Feeling a little mentally sluggish in the summer heat? Scientific research shows you’re not alone. Generally, studies showing negative effects of high temperatures focus on the elderly and other vulnerable people or involve artificial lab situations, but researchers at Harvard University recently assessed the effects of heat on young, healthy individuals in a real-world setting. Scientists studied 44 college students for 12 days before, during, and after a heat wave: half lived in air-conditioned dorms and half did not.
The results, published in PLOS Medicine, showed the students without air conditioning experienced a 4 to 13 percent reduction in their performance in attention, cognitive speed, and memory tests, and a nearly 10 percent reduction in the number of correct answers per minute. The scientists suggested that related factors such as poor ventilation, noise from fans, decreased hydration, and lack of sleep may have contributed to their results.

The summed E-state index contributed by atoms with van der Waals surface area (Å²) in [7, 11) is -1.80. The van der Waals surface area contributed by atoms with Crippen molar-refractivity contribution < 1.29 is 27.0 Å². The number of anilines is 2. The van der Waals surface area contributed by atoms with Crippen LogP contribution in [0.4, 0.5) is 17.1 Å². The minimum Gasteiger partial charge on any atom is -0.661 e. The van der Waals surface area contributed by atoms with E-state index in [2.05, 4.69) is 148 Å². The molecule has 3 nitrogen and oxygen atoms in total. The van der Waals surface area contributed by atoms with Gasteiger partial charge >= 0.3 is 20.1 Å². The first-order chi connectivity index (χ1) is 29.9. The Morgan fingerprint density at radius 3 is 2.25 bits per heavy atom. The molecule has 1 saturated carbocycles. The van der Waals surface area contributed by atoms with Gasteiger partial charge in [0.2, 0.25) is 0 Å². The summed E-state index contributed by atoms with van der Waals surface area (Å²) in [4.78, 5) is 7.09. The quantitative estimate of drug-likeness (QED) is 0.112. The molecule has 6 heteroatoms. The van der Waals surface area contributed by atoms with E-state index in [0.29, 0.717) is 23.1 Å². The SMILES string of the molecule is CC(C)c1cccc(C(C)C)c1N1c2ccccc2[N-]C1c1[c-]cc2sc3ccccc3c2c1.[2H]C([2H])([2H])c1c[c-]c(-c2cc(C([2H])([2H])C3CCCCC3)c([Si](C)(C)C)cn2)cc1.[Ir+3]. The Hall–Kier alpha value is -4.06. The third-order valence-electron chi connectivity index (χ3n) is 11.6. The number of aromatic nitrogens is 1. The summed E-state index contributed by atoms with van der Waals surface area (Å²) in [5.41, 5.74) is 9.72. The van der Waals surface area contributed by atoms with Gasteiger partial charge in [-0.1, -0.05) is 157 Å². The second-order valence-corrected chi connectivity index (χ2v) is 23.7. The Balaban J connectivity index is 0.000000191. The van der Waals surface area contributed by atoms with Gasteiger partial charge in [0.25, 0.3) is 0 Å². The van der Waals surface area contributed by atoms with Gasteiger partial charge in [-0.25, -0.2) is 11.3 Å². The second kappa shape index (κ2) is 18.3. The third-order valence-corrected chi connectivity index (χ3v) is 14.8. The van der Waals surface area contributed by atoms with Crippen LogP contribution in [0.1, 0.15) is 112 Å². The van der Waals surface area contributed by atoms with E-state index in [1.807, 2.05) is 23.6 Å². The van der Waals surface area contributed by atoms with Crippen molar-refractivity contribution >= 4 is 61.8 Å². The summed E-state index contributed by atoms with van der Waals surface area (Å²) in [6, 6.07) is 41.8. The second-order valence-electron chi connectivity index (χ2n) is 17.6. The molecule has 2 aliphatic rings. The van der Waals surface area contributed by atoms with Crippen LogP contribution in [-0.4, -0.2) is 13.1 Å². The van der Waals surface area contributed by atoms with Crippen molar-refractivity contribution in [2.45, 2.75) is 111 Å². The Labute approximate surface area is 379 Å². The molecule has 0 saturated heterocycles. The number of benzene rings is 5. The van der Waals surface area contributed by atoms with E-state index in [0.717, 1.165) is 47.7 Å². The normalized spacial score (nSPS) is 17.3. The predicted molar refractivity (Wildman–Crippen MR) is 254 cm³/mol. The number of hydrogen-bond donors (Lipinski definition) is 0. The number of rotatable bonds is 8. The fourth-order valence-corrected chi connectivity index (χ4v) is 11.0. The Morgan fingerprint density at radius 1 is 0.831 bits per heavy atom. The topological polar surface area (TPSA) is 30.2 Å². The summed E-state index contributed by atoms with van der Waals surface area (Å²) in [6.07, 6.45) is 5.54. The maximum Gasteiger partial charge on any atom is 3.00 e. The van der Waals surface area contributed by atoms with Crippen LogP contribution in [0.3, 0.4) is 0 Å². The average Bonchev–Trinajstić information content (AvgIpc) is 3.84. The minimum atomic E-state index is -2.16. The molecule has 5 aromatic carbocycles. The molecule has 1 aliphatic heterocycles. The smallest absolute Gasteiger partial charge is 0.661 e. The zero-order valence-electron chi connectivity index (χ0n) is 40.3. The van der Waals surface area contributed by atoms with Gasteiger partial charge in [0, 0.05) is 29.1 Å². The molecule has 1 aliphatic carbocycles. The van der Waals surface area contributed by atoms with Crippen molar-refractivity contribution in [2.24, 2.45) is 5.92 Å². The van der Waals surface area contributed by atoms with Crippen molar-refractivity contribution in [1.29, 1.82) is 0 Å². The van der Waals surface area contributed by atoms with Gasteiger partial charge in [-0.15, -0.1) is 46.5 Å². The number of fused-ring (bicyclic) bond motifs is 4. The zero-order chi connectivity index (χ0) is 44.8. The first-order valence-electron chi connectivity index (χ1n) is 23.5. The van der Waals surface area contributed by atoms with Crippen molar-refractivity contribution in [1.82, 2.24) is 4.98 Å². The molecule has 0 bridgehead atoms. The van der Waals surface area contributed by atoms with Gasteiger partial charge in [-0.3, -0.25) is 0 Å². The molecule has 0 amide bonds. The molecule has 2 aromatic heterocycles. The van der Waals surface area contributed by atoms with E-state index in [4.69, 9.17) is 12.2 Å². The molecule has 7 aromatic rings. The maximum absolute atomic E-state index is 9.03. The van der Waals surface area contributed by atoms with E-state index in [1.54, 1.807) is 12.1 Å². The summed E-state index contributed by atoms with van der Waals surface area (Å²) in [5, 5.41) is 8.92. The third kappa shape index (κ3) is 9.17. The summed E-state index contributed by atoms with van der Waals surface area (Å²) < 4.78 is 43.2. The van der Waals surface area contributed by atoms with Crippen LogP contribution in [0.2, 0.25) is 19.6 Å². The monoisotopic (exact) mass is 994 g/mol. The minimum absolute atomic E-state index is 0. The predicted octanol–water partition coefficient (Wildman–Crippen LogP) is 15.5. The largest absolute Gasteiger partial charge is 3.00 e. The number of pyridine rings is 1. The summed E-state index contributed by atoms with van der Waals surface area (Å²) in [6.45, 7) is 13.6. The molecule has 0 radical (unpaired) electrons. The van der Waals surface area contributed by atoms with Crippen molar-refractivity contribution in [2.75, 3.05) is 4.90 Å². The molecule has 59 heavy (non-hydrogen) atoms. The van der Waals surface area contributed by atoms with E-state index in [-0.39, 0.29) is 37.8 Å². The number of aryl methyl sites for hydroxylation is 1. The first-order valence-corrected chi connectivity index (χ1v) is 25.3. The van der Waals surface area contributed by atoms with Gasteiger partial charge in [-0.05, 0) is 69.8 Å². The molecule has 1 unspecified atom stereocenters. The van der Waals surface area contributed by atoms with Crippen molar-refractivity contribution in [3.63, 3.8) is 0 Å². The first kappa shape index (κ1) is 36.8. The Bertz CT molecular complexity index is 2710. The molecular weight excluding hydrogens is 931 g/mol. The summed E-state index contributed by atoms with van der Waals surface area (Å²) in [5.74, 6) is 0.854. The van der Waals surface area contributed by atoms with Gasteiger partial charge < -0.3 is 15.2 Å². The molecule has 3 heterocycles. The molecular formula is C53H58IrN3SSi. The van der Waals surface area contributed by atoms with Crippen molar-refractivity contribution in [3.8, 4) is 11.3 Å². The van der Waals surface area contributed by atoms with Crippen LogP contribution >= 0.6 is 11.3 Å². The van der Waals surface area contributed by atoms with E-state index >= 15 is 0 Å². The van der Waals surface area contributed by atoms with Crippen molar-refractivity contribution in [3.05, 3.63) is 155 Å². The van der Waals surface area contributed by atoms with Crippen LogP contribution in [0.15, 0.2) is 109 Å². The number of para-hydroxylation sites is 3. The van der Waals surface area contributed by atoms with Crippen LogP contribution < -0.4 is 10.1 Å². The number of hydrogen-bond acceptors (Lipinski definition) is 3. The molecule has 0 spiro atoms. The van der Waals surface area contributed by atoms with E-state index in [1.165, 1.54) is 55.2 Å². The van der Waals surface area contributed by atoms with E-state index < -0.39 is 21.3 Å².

Although heat appears to make learning more difficult, most people likely don’t notice, Joseph Allen, one of the researchers, told NPR. “I think it's a little bit akin to the frog in the boiling water,” he said. “There’s a slow, steady—largely imperceptible—rise in temperature, and you don’t realize it’s having an impact on you.” —J.B.